As part of the Alan Turing Centenary, the Science Museum in London has opened a new exhibit on Turing’s life and work. The exhibit includes a number of items related to Turing, including a model of the Pilot ACE computer, for which Turing produced the basic design in 1945 at the National Physical Laboratory, and an example of a German Enigma cipher machine.
The “Babbage” blog at The Economist has a review of the exhibit, and the ways in which it relates to Turing’s life, in an attempt to give a rounded picture of the man.
Unlike other Turing tributes, which have tended to focus on one aspect of his work, the Science Museum aims to give a flavour of Turing the individual, and thus the exhibition mixes illustrations of the importance of his academic achievements with exhibits from the personal life of the man himself.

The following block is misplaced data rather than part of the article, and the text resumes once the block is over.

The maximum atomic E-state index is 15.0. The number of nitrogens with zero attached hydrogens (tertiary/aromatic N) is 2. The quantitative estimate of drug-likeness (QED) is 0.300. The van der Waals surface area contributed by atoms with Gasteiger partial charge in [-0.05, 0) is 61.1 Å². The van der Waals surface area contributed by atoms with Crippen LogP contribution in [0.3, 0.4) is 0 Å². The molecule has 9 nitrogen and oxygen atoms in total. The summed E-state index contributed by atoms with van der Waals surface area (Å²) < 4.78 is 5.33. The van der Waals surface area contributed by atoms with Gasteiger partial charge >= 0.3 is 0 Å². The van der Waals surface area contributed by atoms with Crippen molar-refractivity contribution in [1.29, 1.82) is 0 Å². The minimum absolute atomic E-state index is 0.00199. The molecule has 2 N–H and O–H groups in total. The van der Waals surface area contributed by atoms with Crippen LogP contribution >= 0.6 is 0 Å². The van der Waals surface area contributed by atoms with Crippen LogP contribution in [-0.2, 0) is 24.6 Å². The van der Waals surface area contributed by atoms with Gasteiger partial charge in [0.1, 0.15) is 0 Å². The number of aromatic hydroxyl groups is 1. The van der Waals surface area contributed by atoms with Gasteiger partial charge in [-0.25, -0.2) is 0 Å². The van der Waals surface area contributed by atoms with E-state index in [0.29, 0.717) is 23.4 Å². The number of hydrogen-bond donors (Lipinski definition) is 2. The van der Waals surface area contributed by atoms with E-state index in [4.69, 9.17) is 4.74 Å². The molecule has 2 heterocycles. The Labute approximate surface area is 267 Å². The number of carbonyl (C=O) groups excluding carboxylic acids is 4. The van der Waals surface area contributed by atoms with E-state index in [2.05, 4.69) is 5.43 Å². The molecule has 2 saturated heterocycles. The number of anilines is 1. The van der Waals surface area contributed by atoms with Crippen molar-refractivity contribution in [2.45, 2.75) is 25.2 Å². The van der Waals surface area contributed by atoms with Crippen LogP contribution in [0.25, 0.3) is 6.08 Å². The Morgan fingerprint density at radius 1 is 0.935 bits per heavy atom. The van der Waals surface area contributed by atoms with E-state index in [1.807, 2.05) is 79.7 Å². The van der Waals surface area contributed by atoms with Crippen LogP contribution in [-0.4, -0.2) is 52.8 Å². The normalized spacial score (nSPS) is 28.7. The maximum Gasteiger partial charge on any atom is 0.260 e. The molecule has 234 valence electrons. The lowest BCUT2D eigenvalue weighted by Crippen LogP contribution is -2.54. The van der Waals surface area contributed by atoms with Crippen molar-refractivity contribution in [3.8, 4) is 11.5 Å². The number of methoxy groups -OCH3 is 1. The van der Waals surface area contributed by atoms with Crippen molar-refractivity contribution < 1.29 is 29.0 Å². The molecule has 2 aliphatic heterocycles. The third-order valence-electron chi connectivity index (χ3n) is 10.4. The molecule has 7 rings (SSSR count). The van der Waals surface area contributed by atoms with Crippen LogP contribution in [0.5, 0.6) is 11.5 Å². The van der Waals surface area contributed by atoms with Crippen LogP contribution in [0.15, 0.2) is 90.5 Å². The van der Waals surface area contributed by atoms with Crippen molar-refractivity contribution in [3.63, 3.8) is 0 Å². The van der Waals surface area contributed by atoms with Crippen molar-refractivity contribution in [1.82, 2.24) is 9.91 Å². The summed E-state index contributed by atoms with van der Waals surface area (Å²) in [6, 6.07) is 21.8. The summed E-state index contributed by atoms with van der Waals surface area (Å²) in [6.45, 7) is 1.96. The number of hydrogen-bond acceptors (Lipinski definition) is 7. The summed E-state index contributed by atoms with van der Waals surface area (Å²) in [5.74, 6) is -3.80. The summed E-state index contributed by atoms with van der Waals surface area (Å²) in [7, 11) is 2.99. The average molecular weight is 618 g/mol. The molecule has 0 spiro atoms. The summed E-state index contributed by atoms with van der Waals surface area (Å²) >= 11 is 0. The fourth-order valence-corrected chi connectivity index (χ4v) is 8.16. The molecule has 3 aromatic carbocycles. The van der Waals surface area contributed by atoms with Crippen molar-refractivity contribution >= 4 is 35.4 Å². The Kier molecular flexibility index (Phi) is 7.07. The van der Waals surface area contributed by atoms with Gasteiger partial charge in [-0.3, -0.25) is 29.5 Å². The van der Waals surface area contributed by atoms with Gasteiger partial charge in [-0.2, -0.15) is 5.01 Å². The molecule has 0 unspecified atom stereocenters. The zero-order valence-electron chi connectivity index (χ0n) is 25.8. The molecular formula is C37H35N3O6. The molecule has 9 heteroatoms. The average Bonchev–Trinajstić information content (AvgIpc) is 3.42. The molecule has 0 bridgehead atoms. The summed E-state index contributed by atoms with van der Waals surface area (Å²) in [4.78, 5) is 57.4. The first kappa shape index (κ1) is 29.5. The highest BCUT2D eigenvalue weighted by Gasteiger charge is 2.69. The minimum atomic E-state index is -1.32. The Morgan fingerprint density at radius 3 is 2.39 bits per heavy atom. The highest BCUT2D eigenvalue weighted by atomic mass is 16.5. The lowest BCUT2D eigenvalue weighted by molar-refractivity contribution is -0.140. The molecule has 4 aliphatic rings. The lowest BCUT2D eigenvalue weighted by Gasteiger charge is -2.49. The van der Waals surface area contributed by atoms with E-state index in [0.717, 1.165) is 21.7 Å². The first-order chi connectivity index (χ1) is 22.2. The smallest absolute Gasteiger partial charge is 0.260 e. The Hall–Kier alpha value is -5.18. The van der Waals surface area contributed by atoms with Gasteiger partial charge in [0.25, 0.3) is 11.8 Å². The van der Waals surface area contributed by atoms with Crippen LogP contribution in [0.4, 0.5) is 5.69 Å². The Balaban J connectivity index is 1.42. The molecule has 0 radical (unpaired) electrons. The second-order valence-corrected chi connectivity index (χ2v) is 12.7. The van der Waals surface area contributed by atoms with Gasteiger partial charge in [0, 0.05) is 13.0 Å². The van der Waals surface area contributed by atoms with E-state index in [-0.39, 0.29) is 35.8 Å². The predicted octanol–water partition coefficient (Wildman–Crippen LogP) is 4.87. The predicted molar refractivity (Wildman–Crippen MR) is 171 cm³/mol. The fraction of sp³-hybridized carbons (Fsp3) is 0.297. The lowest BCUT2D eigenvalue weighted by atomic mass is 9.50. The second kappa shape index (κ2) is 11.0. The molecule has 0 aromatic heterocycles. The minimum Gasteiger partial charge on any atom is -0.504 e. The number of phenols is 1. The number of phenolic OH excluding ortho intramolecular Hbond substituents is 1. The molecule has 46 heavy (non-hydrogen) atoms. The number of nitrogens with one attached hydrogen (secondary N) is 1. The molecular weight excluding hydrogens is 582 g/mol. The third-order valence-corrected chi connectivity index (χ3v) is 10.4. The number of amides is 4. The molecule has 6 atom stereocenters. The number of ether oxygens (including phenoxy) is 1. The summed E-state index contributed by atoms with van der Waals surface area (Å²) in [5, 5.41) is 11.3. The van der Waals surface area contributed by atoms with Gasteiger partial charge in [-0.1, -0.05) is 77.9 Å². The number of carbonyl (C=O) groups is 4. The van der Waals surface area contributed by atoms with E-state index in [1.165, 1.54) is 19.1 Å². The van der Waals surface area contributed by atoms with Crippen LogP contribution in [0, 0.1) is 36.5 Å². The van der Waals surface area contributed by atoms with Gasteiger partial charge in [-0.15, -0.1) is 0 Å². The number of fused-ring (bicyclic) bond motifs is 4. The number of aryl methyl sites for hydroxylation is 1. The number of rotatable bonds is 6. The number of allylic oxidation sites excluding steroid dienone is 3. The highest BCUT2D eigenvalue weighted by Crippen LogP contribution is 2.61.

As the article points out, Turing is probably better known to the public for his wartime codebreaking work than for his work in mathematics. His 1936 paper, On Computable Numbers, with an Application to the Entscheidungsproblem [PDF], in which he described the computing device we now know as a Turing machine, is certainly not light reading. And computers, especially modern ones, aren’t really all that interesting to look at. The Pilot ACE is old enough to have a console and visible electronic components.
It sounds like a most interesting exhibit.